Sustainable urbanization isn’t a term that rolls off the tongue. Say it three times fast and you’ll see what I mean. But if you care about food waste like I do, it’s definitely a term you should know.
Sustainable urbanization is so intimately tied to food waste that you can’t talk about one without the other. If we don’t get it right, we might miss the most sustainable opportunity to feed our growing planet. In fact, getting the food we already grow and produce today onto people’s plates instead of the one-third or more that’s lost or thrown away could feed everyone that suffers from hunger.
What Happens as Urbanization Continues at an Historic Pace?
The world’s population has grown to more than 7 billion today and is on a trajectory to surpass 9 billion by 2050. Cities, in particular, are absorbing this growth and experiencing rapid change. Today, about half of the world’s population lives in an urban area; by 2050, two thirds is expected to do so. That’s called “urbanization,” and we’ve never seen this happen before.
Urbanization represents an unprecedented transformation that brings with it significant challenges, including increased demands on the environment and natural resources. Bigger cities will require more buildings – and buildings already consume 40 percent of the world’s energy. As the world’s population increases and urban centers grow, so too will the need for travel between them to connect our cultures and economies. Keep in mind that 80% of today’s population has never set foot on an airplane. Fortunately, technologies are in place to help meet our sustainability goals in buildings and transportation but are not widely adopted for our food supply.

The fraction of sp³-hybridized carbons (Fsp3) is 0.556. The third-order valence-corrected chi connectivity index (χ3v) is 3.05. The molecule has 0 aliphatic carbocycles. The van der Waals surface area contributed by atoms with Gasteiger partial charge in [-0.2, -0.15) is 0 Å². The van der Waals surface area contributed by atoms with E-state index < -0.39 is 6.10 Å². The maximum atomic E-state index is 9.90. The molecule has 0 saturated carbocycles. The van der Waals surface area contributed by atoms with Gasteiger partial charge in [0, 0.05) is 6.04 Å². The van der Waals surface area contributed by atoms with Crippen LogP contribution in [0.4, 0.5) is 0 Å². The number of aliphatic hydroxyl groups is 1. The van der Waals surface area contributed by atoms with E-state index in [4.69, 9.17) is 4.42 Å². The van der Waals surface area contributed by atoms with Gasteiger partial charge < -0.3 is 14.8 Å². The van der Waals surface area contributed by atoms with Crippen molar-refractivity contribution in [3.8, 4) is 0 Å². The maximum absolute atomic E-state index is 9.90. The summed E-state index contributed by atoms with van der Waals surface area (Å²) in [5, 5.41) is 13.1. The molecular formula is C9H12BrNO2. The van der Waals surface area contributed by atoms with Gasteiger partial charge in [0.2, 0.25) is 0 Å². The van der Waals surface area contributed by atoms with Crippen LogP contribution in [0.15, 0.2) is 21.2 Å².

As more people move to cities, they move farther away from their food sources. This challenge has yet to be recognized on a global scale. It can be difficult to grow our own food in an urban environment. So getting greater amounts of fresh, nutrient-rich food to large urban areas – while minimizing spoilage in transit – becomes essential. This is where sustainability plays an important role in securing the future of food for all of us.
What’s So Different About a City?
There’s a confluence of issues and scale humanity has not seen before. At a basic level, when people move from rural areas to cities, there are just as many mouths to feed but fewer people producing food. When 180,000 people move to cities every day, the balance shifts quickly and dramatically. At the same time, the overall population is expected to grow by almost 35% in just 35 years.
Cities also compete aggressively for the same kind of open land and available fresh water that farms do. Urbanization almost always triumphs, reducing prime agricultural land. This pushes farmers farther from their markets, farther from consumers, while stressing logistics and transport links that bring food to market. The expansion of urban areas means more and more perishable products must travel greater distances, increasing the risk of food loss.
Sustain the Cold Chain
The transport of perishable products across the globe – the global “cold chain” – may not come up in your everyday conversation, especially if you live in a developed country like the United States. But we live today in a global food system and supply chains are growing longer and longer. At the same time, less than 10 percent of the world’s perishable foods are refrigerated, meaning more food loss occurs as supply chains extend to feed our cities.
Healthy cities naturally embrace locally produced foods and robust linkages between rural and urban settings. They place a premium on nutritious produce, some of which can be grown in urban gardens, but much of which is dependent on being brought into our cities via an effective cold chain. As the cold chain becomes more sustainable with technologies that lower greenhouse gas emissions, and expands to regions that need it most, we can reduce food waste, which means we can feed more people and reduce food waste’s expansive carbon footprint.
And here’s why the cold chain is the key to sustainable urbanization: We grow and produce enough food to feed 10 billion people, 3 billion more than inhabit our planet today. Yet, only about 6 billion people are getting enough food to eat. That 40 percent inefficiency is in reality our greatest opportunity. The enormous amount of food we waste every day is the hidden source that can sustainably feed our growing and urbanizing planet. Let’s recognize it as the resource it can be.